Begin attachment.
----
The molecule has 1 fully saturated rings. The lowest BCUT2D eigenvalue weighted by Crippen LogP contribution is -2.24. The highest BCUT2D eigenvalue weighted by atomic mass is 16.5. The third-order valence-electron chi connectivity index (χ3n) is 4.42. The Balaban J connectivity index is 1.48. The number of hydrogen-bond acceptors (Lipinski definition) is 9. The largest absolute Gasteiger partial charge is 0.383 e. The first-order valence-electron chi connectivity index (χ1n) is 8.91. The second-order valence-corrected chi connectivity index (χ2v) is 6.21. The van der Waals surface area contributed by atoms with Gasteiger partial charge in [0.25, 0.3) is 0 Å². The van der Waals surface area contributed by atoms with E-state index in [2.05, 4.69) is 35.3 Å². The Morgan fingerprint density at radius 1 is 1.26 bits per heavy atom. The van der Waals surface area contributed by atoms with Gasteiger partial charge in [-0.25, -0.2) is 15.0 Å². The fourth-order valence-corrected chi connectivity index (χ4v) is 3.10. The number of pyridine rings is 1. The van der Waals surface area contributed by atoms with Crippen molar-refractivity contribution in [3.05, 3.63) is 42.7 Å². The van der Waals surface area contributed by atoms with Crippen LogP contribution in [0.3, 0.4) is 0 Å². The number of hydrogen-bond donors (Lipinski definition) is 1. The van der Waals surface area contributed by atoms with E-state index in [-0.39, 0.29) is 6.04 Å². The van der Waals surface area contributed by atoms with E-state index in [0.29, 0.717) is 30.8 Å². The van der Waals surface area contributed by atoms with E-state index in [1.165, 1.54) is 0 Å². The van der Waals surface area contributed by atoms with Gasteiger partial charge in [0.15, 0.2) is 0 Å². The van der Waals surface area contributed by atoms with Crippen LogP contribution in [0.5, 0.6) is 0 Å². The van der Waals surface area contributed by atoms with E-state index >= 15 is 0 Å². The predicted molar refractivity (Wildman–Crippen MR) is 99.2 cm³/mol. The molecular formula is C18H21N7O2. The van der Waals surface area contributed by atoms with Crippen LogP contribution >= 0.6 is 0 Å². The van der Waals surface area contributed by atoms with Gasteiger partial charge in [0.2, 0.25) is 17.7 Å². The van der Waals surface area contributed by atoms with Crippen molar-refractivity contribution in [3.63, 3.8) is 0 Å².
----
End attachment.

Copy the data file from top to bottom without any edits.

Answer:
The molecule has 1 fully saturated rings. The lowest BCUT2D eigenvalue weighted by Crippen LogP contribution is -2.24. The highest BCUT2D eigenvalue weighted by atomic mass is 16.5. The third-order valence-electron chi connectivity index (χ3n) is 4.42. The Balaban J connectivity index is 1.48. The number of hydrogen-bond acceptors (Lipinski definition) is 9. The largest absolute Gasteiger partial charge is 0.383 e. The first-order valence-electron chi connectivity index (χ1n) is 8.91. The second-order valence-corrected chi connectivity index (χ2v) is 6.21. The van der Waals surface area contributed by atoms with Gasteiger partial charge in [0.25, 0.3) is 0 Å². The van der Waals surface area contributed by atoms with E-state index in [2.05, 4.69) is 35.3 Å². The Morgan fingerprint density at radius 1 is 1.26 bits per heavy atom. The van der Waals surface area contributed by atoms with Gasteiger partial charge in [-0.25, -0.2) is 15.0 Å². The fourth-order valence-corrected chi connectivity index (χ4v) is 3.10. The number of pyridine rings is 1. The van der Waals surface area contributed by atoms with Crippen molar-refractivity contribution in [3.05, 3.63) is 42.7 Å². The van der Waals surface area contributed by atoms with Crippen LogP contribution in [0.3, 0.4) is 0 Å². The number of hydrogen-bond donors (Lipinski definition) is 1. The van der Waals surface area contributed by atoms with E-state index in [-0.39, 0.29) is 6.04 Å². The van der Waals surface area contributed by atoms with E-state index in [0.29, 0.717) is 30.8 Å². The van der Waals surface area contributed by atoms with E-state index in [1.165, 1.54) is 0 Å². The van der Waals surface area contributed by atoms with Gasteiger partial charge in [0.15, 0.2) is 0 Å². The van der Waals surface area contributed by atoms with Crippen LogP contribution in [0.5, 0.6) is 0 Å². The van der Waals surface area contributed by atoms with E-state index >= 15 is 0 Å². The predicted molar refractivity (Wildman–Crippen MR) is 99.2 cm³/mol. The molecular formula is C18H21N7O2. The van der Waals surface area contributed by atoms with Crippen LogP contribution >= 0.6 is 0 Å². The van der Waals surface area contributed by atoms with Gasteiger partial charge in [0.2, 0.25) is 17.7 Å². The van der Waals surface area contributed by atoms with Crippen molar-refractivity contribution in [3.63, 3.8) is 0 Å².